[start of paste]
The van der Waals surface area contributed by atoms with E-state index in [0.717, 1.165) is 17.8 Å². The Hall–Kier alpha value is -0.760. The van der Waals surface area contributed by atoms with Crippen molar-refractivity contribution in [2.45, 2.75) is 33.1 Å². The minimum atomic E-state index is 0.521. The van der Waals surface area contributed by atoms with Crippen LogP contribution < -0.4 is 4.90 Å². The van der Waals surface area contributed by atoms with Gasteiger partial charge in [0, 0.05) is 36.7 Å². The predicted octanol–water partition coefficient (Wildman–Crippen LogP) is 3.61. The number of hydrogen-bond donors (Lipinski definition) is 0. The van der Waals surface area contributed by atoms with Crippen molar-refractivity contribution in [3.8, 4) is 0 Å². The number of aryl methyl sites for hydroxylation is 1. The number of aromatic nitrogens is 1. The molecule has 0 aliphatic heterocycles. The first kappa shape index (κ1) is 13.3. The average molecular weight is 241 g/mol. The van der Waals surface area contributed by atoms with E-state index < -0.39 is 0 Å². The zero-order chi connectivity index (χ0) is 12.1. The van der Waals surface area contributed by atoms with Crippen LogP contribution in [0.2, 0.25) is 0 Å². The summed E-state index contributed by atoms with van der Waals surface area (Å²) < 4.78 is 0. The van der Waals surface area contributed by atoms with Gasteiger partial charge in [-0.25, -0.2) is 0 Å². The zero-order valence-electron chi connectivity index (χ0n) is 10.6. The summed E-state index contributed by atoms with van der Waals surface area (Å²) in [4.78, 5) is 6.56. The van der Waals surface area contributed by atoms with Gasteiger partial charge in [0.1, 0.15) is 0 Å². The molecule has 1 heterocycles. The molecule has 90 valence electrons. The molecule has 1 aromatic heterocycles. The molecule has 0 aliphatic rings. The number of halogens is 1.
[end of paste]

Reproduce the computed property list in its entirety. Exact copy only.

The van der Waals surface area contributed by atoms with E-state index in [0.717, 1.165) is 17.8 Å². The Hall–Kier alpha value is -0.760. The van der Waals surface area contributed by atoms with Crippen molar-refractivity contribution in [2.45, 2.75) is 33.1 Å². The minimum atomic E-state index is 0.521. The van der Waals surface area contributed by atoms with Crippen LogP contribution < -0.4 is 4.90 Å². The van der Waals surface area contributed by atoms with Gasteiger partial charge in [0, 0.05) is 36.7 Å². The predicted octanol–water partition coefficient (Wildman–Crippen LogP) is 3.61. The number of hydrogen-bond donors (Lipinski definition) is 0. The van der Waals surface area contributed by atoms with Crippen molar-refractivity contribution in [3.8, 4) is 0 Å². The number of aryl methyl sites for hydroxylation is 1. The number of aromatic nitrogens is 1. The molecule has 0 aliphatic heterocycles. The first kappa shape index (κ1) is 13.3. The average molecular weight is 241 g/mol. The van der Waals surface area contributed by atoms with E-state index < -0.39 is 0 Å². The zero-order chi connectivity index (χ0) is 12.1. The van der Waals surface area contributed by atoms with Crippen LogP contribution in [0.2, 0.25) is 0 Å². The summed E-state index contributed by atoms with van der Waals surface area (Å²) < 4.78 is 0. The van der Waals surface area contributed by atoms with Gasteiger partial charge in [-0.25, -0.2) is 0 Å². The zero-order valence-electron chi connectivity index (χ0n) is 10.6. The summed E-state index contributed by atoms with van der Waals surface area (Å²) in [4.78, 5) is 6.56. The van der Waals surface area contributed by atoms with Gasteiger partial charge in [0.1, 0.15) is 0 Å². The molecule has 1 heterocycles. The molecule has 90 valence electrons. The molecule has 1 aromatic heterocycles. The molecule has 0 aliphatic rings. The number of halogens is 1.